Indeed, we found that transfection with FXR siRNA and treatment with GS resulted in a marked reduction in cell proliferation, migration, and invasion, suggesting that FXR expression promote tumour progression in pancreatic cancer. Moreover, this study revealed that FXR activation by GW4064 increased cell migration and invasion. On the basis of our results, we could speculate FXR as a tumour progressor in pancreatic cancer.
However, several other studies showed FXR as a tumour suppressor rather than a tumour progressor. Modica et al (2008) have shown that loss of FXR in mouse models of intestinal tumorigenesis results in early mortality and increased tumour progression. Farnesoid X receptor deficiency has been shown to increase adenocarcinoma size in the small intestine of the APCmin mice and increase the prevalence and size of AOM-induced adenocarcinoma in the colon (Maran et al, 2009).
Nuclear factor-κB activation is closely involved in the progression of pancreatic cancer due to its ability to increase expression of angiogenic factors including VEGF, and promote the migration and invasion of pancreatic cancer cells (Yebra et al, 1995; Xiong et al, 2004).
Angiogenesis has been known to play an important role in the development of tumour growth and LN metastasis. Vascular endothelial growth factor potently increases vascular permeability and promotes the formation of new blood vessels in tumour, and thus is regarded as the main growth-stimulatory factor in the tumour-related angiogenesis (Lequerica-Fernandez et al, 2007). The prognostic value of high expression of VEGF has been shown in various types of human tumours (Arinaga et al, 2003; Tamura et al, 2004; Lequerica-Fernandez et al, 2007). It has been reported that pancreatic cancer patients with LN metastasis have higher serum concentrations of VEGF when compared with those without LN involvement (Karayiannakis et al, 2003). High level of VEGF expression significantly correlated with advanced tumour stage and LN metastasis (Sun et al, 2007). Investigations by other laboratories have shown that VEGF promotes migration and invasion of pancreatic cancer cells (Fujioka et al, 2003; Wey et al, 2005). The results of these investigations suggested a trend toward an association between expression of VEGF and LN metastasis.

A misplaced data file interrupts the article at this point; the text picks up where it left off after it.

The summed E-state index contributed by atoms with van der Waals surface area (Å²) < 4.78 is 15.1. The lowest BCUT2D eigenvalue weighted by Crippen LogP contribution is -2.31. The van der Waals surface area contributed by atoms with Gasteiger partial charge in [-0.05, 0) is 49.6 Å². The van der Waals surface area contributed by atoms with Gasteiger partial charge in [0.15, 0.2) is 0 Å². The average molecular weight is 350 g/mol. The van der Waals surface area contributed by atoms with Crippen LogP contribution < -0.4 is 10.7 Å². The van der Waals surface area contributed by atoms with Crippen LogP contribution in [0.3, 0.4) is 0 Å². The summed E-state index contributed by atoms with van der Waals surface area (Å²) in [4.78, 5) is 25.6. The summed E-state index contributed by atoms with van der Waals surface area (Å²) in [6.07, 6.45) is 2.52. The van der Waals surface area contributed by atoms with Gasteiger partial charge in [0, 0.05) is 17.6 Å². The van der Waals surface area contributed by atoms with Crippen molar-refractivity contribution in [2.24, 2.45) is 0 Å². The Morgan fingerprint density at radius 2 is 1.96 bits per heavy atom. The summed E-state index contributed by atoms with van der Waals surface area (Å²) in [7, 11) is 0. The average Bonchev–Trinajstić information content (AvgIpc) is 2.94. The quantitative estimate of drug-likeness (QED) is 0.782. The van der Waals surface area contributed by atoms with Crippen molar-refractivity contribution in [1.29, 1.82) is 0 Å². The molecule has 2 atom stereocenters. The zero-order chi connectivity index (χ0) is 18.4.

In agreement with our proliferation, migration, and invasion data, we found that the downregulation of FXR inhibited NF-κB DNA-binding activity. Moreover, we found a significant reduction of VEGF secretion on the culture medium of pancreatic cancer by the downregulation of FXR using siRNA transfection. It is well accepted that the expression of VEGF is regulated by NF-κB (Huang et al, 2001; Shi et al, 2001). Therefore, these results suggest that downregulation of FXR could inhibit cancer cell proliferation, migration, and invasion partly through the downregulation of NF-κB and its target gene, VEGF. However, further in-depth studies are needed to ascertain the precise molecular regulation of FXR and NF-κB and their cross-talks in elucidating the role of FXR in cell proliferation, migration, and invasion of pancreatic cancer cells in animal models and in human pancreatic cancer.
In conclusion, our findings show, for the first time, that FXR overexpression in pancreatic cancer tissues with LN metastasis is associated with poor patient survival. Furthermore, we presented experimental evidence that strongly supports the role of FXR downregulation as antitumour and antimetastatic mechanisms in pancreatic cancer. Therefore, downregulation of FXR could be an effective approach for the inactivation and reduction of NF-κB and its target gene, VEGF, which is likely to result in the inhibition of migration, invasion, and metastasis of pancreatic cancer.
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This work was supported by the Samsung Biomedical Research Institute Grant, No. SBRI C-B1-118-1 and IN-SUNG Foundation for Medical Research, No. CA98301.
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Lee, J., Lee, K., Lee, J. et al. Farnesoid X receptor, overexpressed in pancreatic cancer with lymph node metastasis promotes cell migration and invasion. Br J Cancer 104, 1027–1037 (2011). https://doi.org/10.1038/bjc.2011.37
- pancreatic cancer
- lymph node metastasis
- DNA microarray